The speed of the Thoroughbred derives from the Shetland.
It reveals a recent study by two professors at the University of Dublin and Cambridge. The study shows that the 'gene for speed' is present in the blood lines of the fastest horse in the world for almost 300 years.
The small Shetland pony would be responsible for the 'gene for speed' of the English thoroughbred, horse racing king. This was revealed in a recent research carried out Ireland and Great Britain.
The researchers found that the presence of the 'gene for speed' in the English thoroughbred dates back some 300 years ago and would have been transmitted from one mare with the genetic heritage of the British native ponies, such as the Shetland and Dartmoor.
The origin of the ‘speed gene' (C type myostatin gene variant) was revealed by analysing DNA from hundreds of horses, including DNA extracted from the skeletal remains of 12 celebrated Thoroughbred stallions born between 1764 and 1930.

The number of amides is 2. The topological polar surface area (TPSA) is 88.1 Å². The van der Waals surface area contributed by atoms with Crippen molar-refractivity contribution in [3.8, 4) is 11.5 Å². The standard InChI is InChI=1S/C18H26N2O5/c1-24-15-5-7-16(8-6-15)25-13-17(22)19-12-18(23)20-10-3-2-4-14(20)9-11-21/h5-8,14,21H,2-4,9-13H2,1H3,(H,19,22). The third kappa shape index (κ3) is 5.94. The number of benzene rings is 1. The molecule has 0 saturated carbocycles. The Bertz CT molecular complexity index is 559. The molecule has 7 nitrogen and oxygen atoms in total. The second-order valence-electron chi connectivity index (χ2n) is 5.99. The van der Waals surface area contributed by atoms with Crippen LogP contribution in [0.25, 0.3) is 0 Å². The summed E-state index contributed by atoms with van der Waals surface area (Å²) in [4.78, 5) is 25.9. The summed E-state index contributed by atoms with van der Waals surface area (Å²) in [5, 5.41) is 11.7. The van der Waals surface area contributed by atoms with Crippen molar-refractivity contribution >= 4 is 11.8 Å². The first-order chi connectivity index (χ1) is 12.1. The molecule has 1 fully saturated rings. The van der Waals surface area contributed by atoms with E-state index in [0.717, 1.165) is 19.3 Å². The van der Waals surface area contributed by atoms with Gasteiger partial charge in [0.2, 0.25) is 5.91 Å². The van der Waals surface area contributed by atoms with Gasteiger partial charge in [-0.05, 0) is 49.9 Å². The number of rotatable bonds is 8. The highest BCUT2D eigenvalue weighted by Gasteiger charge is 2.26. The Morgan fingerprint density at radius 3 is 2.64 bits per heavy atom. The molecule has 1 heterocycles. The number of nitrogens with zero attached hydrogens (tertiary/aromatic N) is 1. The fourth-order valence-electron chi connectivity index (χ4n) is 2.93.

“Changes in racing since the foundation of the Thoroughbred have shaped the distribution of ‘speed gene' types over time and in different racing regions,” explained Dr Emmeline Hill, the senior author of the study, and a genomics scientist at the School of Agriculture and Food Science, University College Dublin.
“But we have been able to identify that the original ‘speed gene' variant entered the Thoroughbred from a single founder, which was most likely a British mare about 300 years ago, when local British horse types were the preeminent racing horses, prior to the formal foundation of the Thoroughbred racehorse.”